With the 4th of July Holiday weekend here, we’re going to take a brief break from blogging about legal-specific topics and take a look at Independence Day. So enjoy these fun facts and trivia as you celebrate our country’s birthday!
Each year, Independence Day is an opportunity for Americans around the world to put aside their differences (well, okay, nobody truly expects Red Sox fans to give their Yankees brethren a high-five), and celebrate the right to life, liberty and the pursuit of happiness that was aspired to by the Continental Congress on that remarkable day back on July 4, 1776.
And while most people know the basics of Independence Day, there’s a world of rather unusual facts and trivia associated with this even that, once known, will surely make you the most (or possibly, the least) popular person at your 4th of July picnic this year.
Did you know…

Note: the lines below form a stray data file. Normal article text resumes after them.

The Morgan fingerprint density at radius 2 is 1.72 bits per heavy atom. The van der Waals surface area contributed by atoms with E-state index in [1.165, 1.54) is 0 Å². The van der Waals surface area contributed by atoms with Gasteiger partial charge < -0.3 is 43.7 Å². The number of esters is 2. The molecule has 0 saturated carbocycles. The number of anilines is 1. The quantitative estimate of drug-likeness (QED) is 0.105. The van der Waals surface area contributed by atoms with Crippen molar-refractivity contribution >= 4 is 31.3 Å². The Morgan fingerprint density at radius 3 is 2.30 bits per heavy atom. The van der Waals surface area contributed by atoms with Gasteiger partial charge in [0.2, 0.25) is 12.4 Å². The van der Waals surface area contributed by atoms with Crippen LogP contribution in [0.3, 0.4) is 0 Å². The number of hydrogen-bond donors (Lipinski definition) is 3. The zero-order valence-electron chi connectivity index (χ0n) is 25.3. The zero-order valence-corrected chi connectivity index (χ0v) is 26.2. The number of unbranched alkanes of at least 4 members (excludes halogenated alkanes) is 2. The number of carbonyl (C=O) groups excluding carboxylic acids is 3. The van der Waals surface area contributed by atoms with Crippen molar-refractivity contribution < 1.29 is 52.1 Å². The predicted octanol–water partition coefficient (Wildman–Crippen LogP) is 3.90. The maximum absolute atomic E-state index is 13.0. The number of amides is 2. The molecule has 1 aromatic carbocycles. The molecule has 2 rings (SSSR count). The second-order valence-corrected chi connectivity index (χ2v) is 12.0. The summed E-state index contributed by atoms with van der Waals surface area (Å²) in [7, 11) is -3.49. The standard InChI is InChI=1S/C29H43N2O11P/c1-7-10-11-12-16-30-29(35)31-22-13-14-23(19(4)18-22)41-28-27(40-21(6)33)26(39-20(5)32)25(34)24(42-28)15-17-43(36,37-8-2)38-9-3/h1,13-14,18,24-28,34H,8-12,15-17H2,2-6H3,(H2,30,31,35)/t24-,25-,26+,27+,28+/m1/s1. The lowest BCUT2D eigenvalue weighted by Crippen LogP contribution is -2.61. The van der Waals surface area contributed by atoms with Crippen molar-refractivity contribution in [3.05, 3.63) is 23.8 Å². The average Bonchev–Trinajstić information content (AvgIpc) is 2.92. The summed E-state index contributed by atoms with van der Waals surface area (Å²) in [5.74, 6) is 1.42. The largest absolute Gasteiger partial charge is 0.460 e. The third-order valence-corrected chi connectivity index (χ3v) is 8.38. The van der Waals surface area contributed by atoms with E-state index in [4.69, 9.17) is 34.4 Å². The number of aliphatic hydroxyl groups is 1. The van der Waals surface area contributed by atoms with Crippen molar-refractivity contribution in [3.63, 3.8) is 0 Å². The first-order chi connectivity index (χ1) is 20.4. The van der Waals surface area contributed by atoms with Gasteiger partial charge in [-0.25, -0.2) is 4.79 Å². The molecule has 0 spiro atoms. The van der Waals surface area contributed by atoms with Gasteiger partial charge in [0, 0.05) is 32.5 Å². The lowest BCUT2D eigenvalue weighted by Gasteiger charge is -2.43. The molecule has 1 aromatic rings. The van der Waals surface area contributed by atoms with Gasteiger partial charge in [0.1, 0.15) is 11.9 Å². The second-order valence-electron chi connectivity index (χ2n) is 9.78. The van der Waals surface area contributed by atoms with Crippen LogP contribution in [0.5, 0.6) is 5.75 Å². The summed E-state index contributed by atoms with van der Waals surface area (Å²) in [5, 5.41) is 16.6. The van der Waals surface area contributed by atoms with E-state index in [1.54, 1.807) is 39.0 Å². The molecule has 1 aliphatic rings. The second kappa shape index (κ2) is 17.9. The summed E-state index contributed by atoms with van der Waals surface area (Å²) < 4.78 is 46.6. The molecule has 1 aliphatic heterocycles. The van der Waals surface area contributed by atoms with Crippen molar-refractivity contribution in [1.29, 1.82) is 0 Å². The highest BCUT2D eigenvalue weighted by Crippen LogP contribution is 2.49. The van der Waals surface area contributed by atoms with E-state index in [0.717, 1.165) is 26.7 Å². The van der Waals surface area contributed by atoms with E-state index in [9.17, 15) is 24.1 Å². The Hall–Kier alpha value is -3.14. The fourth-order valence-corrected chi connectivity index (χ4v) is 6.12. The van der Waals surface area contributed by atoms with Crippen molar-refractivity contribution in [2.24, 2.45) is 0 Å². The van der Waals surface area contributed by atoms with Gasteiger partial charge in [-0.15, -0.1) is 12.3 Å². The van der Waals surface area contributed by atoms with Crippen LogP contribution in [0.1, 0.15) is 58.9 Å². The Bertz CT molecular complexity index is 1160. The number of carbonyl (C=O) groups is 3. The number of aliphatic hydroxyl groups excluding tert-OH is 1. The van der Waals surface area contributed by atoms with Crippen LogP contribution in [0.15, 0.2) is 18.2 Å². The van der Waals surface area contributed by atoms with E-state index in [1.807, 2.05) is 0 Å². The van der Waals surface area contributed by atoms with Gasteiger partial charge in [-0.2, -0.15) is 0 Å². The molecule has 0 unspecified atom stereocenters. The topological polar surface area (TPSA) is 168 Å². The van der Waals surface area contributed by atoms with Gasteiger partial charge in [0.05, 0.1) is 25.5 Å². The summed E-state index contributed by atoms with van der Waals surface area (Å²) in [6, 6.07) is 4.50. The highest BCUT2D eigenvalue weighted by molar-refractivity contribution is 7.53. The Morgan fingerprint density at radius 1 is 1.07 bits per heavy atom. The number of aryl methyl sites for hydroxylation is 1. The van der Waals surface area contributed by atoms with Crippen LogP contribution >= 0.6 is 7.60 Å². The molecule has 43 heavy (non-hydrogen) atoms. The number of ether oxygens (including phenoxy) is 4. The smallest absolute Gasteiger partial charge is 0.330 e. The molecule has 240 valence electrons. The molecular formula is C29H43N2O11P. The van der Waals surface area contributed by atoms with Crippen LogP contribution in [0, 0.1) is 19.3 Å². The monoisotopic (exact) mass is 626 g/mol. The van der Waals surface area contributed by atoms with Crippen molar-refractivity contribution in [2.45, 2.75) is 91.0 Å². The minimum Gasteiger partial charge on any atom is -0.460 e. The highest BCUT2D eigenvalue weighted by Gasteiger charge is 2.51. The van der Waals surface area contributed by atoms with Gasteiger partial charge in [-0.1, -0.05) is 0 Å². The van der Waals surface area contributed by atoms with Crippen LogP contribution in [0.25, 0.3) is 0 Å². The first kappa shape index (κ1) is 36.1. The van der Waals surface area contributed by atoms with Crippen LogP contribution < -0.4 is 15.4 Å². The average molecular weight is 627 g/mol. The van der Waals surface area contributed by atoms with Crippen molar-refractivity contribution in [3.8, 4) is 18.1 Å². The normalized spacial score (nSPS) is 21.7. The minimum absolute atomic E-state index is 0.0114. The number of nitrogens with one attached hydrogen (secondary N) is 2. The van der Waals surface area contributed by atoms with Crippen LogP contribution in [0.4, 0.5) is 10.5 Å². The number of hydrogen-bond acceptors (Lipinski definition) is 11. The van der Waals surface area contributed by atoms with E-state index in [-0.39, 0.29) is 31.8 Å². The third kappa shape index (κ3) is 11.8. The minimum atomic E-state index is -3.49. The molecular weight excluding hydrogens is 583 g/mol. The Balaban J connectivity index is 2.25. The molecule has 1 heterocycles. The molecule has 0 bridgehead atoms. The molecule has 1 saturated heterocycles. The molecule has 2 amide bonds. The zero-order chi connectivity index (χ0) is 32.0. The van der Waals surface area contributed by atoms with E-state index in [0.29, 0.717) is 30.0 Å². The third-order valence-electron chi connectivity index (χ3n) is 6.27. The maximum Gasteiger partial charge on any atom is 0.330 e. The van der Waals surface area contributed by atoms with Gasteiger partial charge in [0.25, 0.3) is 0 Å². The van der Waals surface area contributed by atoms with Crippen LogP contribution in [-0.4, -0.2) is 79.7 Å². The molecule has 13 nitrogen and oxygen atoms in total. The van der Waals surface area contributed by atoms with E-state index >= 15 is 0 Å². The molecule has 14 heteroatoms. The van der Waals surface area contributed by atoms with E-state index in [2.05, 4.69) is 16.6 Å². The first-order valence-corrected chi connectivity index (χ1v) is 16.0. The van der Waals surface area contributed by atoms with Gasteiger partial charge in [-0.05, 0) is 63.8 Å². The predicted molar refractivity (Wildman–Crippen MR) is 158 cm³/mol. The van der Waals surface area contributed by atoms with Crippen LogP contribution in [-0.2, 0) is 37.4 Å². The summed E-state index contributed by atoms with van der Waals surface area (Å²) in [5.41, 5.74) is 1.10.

While the text of the Declaration of Independence was drafted on July 4, 1776, most historians accept that it wasn’t actually signed until a month later on August 2. (Feel free to print this out and send it to your human resources department as part of your quest to get the day off.)
Contrary to popular belief, the Declaration of Independence wasn’t signed in Washington; rather, it was signed in Philadelphia – the first capital of the United States (1790-1800).
Many Americans around the world proudly display the flag on Independence Day. If you’re one of them, then the protocol is only to display the flag between sunrise and sunset, unless it’s illuminated (in which case it can be displayed for 24 hours). Also, don’t fly the flag in inclement weather, or let it touch the ground.
The famed (and cracked) Liberty Bell in Philadelphia was rung on July 8, 1776 to usher in the Declaration of Independence. It was cracked much earlier – in 1753 – during testing.
John Hancock’s signature is, by far, the largest on the Declaration of Independence. He was also the first to sign it (we’ll let the psychologists among you sort that one out!)
While you enjoy your 4th of July holiday with friends, family or just the absence of work, keep in mind that it wasn’t until 1941 that Congress declared the day a Federal holiday. Better late than never…